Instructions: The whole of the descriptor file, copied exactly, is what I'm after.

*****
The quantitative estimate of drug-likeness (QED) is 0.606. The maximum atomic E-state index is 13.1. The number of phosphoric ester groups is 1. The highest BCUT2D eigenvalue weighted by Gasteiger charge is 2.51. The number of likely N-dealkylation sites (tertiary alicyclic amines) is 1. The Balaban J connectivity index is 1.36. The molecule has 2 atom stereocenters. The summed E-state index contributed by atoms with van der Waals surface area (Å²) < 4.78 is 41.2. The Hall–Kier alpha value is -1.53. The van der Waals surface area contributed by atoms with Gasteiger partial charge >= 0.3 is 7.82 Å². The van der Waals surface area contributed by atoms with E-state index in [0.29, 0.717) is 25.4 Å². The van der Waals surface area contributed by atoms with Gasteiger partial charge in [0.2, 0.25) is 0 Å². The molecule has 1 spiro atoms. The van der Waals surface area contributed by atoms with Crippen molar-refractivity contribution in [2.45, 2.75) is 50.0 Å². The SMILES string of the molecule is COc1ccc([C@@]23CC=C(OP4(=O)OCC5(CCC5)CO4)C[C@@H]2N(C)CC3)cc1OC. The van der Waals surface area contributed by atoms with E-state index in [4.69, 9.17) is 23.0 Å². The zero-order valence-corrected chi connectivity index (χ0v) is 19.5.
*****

The quantitative estimate of drug-likeness (QED) is 0.606. The maximum atomic E-state index is 13.1. The number of phosphoric ester groups is 1. The highest BCUT2D eigenvalue weighted by Gasteiger charge is 2.51. The number of likely N-dealkylation sites (tertiary alicyclic amines) is 1. The Balaban J connectivity index is 1.36. The molecule has 2 atom stereocenters. The summed E-state index contributed by atoms with van der Waals surface area (Å²) < 4.78 is 41.2. The Hall–Kier alpha value is -1.53. The van der Waals surface area contributed by atoms with Gasteiger partial charge >= 0.3 is 7.82 Å². The van der Waals surface area contributed by atoms with E-state index in [0.29, 0.717) is 25.4 Å². The van der Waals surface area contributed by atoms with Gasteiger partial charge in [0.2, 0.25) is 0 Å². The molecule has 1 spiro atoms. The van der Waals surface area contributed by atoms with Crippen molar-refractivity contribution in [2.45, 2.75) is 50.0 Å². The SMILES string of the molecule is COc1ccc([C@@]23CC=C(OP4(=O)OCC5(CCC5)CO4)C[C@@H]2N(C)CC3)cc1OC. The van der Waals surface area contributed by atoms with E-state index in [4.69, 9.17) is 23.0 Å². The zero-order valence-corrected chi connectivity index (χ0v) is 19.5.